A recently OFSTEDed chair of governors then tweeted:
OFSTED raised this with us, wanted [governors] to be in on [observations], then can understand how judgement is made

All of this seems to indicate an unwanted and worrying shift from OFSTED in their expectations of governors. Requiring governors to become involved in observations and evaluating teaching is clearly overstepping the mark. Are they really expecting people with no teaching experience to be involved in assessing classroom competency? (I know some OFSTED inspectors themselves fall into this category.) It seems some inspectors are unable to conceive that governors are be able to set in place processes for Quality Assurance without standing in the back of a classroom?

This all raises a number of issues. As you highlighted in your last blog, there seems to be a rise in people offering up their expertise in meeting OFSTED expectations for a price. Clearly someone is promoting courses on observing the quality of teaching for governors and some schools are using them to “evidence” that they are meeting their obligations without realising that this is not actually their role. OFSTED seem complicit and its own inspectors increasingly have expectations about governor involvement which are contradictory.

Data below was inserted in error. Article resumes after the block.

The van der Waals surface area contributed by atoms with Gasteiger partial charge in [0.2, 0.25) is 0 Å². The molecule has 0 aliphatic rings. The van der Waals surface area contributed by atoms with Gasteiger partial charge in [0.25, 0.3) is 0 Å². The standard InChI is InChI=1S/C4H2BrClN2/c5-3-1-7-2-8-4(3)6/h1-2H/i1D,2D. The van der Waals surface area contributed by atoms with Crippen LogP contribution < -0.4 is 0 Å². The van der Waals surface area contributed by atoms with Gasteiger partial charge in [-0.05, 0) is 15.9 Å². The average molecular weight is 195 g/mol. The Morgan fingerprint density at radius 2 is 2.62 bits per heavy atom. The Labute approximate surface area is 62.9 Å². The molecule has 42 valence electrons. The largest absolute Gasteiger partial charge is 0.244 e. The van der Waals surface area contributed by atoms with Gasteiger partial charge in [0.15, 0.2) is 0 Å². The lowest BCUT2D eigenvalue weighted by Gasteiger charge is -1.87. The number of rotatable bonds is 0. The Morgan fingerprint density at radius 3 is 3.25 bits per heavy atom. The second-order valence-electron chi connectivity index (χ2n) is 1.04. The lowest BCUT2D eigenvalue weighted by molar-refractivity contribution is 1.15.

This is a very steep slippery slope, one which good governors will understand and speak out against, but one that poor governors will exploit. I am sure all teachers and governors know unsuitable people who would love to go into class and assess teachers, but that is something good governors should steer clear from. My personal experience is based on the fact I regularly help in school, the teachers know I am there to help with specifics and not observe them in class. As a result they hopefully feel comfortable with seeing me about and dont alter the way they teach, In this way I get a good overall view of the school, something that would soon change if they all knew I might be judging them at some point.